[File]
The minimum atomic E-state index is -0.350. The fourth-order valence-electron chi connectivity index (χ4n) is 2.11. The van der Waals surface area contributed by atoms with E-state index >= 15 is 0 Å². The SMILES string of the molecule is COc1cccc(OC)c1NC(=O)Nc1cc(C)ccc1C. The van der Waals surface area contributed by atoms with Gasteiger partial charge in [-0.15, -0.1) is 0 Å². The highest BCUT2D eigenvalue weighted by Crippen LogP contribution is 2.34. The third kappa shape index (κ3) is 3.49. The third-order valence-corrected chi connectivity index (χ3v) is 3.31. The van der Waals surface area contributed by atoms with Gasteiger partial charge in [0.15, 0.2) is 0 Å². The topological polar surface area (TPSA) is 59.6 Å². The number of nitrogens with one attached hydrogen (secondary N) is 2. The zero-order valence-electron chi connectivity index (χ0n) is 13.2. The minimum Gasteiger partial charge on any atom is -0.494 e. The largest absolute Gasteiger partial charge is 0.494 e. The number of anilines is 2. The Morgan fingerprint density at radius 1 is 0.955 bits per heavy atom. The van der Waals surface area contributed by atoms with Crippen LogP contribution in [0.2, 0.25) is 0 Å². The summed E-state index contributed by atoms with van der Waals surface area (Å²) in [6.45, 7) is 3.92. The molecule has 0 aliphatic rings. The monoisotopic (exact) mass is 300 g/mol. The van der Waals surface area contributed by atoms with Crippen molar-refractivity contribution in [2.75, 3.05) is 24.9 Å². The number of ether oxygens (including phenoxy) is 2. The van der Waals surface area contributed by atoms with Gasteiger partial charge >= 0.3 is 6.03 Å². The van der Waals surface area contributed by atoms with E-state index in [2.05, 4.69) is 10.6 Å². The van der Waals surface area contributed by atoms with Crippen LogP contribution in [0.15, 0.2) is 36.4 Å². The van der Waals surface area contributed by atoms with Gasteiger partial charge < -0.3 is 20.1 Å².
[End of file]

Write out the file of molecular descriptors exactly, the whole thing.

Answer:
The minimum atomic E-state index is -0.350. The fourth-order valence-electron chi connectivity index (χ4n) is 2.11. The van der Waals surface area contributed by atoms with E-state index >= 15 is 0 Å². The SMILES string of the molecule is COc1cccc(OC)c1NC(=O)Nc1cc(C)ccc1C. The van der Waals surface area contributed by atoms with Gasteiger partial charge in [-0.15, -0.1) is 0 Å². The highest BCUT2D eigenvalue weighted by Crippen LogP contribution is 2.34. The third kappa shape index (κ3) is 3.49. The third-order valence-corrected chi connectivity index (χ3v) is 3.31. The van der Waals surface area contributed by atoms with Gasteiger partial charge in [0.15, 0.2) is 0 Å². The topological polar surface area (TPSA) is 59.6 Å². The number of nitrogens with one attached hydrogen (secondary N) is 2. The zero-order valence-electron chi connectivity index (χ0n) is 13.2. The minimum Gasteiger partial charge on any atom is -0.494 e. The largest absolute Gasteiger partial charge is 0.494 e. The number of anilines is 2. The Morgan fingerprint density at radius 1 is 0.955 bits per heavy atom. The van der Waals surface area contributed by atoms with Crippen LogP contribution in [0.2, 0.25) is 0 Å². The summed E-state index contributed by atoms with van der Waals surface area (Å²) in [6.45, 7) is 3.92. The molecule has 0 aliphatic rings. The monoisotopic (exact) mass is 300 g/mol. The van der Waals surface area contributed by atoms with Crippen molar-refractivity contribution in [2.75, 3.05) is 24.9 Å². The number of ether oxygens (including phenoxy) is 2. The van der Waals surface area contributed by atoms with Gasteiger partial charge >= 0.3 is 6.03 Å². The van der Waals surface area contributed by atoms with E-state index in [2.05, 4.69) is 10.6 Å². The van der Waals surface area contributed by atoms with Crippen LogP contribution in [0.15, 0.2) is 36.4 Å². The van der Waals surface area contributed by atoms with Gasteiger partial charge < -0.3 is 20.1 Å².